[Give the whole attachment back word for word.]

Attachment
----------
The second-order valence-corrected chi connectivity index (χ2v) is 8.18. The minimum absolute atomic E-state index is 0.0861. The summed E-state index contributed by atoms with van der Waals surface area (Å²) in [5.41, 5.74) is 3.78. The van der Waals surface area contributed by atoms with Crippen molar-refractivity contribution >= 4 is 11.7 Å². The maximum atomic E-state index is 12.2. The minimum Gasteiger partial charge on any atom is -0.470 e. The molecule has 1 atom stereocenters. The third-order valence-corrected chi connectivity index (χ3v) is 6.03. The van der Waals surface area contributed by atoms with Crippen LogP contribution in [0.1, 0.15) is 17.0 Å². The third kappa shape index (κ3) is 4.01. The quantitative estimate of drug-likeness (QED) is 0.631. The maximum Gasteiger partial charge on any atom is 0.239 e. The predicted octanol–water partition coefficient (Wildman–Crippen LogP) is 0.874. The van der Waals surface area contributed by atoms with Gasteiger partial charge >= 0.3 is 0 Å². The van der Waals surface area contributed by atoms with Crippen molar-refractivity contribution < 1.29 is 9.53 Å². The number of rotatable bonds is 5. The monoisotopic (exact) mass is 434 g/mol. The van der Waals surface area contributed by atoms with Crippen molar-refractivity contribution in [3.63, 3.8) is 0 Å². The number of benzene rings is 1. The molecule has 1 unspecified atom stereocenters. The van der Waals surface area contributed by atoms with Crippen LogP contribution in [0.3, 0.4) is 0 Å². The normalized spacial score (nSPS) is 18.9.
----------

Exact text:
The second-order valence-corrected chi connectivity index (χ2v) is 8.18. The minimum absolute atomic E-state index is 0.0861. The summed E-state index contributed by atoms with van der Waals surface area (Å²) in [5.41, 5.74) is 3.78. The van der Waals surface area contributed by atoms with Crippen molar-refractivity contribution >= 4 is 11.7 Å². The maximum atomic E-state index is 12.2. The minimum Gasteiger partial charge on any atom is -0.470 e. The molecule has 1 atom stereocenters. The third-order valence-corrected chi connectivity index (χ3v) is 6.03. The van der Waals surface area contributed by atoms with Crippen LogP contribution in [0.1, 0.15) is 17.0 Å². The third kappa shape index (κ3) is 4.01. The quantitative estimate of drug-likeness (QED) is 0.631. The maximum Gasteiger partial charge on any atom is 0.239 e. The predicted octanol–water partition coefficient (Wildman–Crippen LogP) is 0.874. The van der Waals surface area contributed by atoms with Gasteiger partial charge >= 0.3 is 0 Å². The van der Waals surface area contributed by atoms with Crippen molar-refractivity contribution < 1.29 is 9.53 Å². The number of rotatable bonds is 5. The monoisotopic (exact) mass is 434 g/mol. The van der Waals surface area contributed by atoms with Crippen molar-refractivity contribution in [3.63, 3.8) is 0 Å². The number of benzene rings is 1. The molecule has 1 unspecified atom stereocenters. The van der Waals surface area contributed by atoms with Crippen LogP contribution in [0.3, 0.4) is 0 Å². The normalized spacial score (nSPS) is 18.9.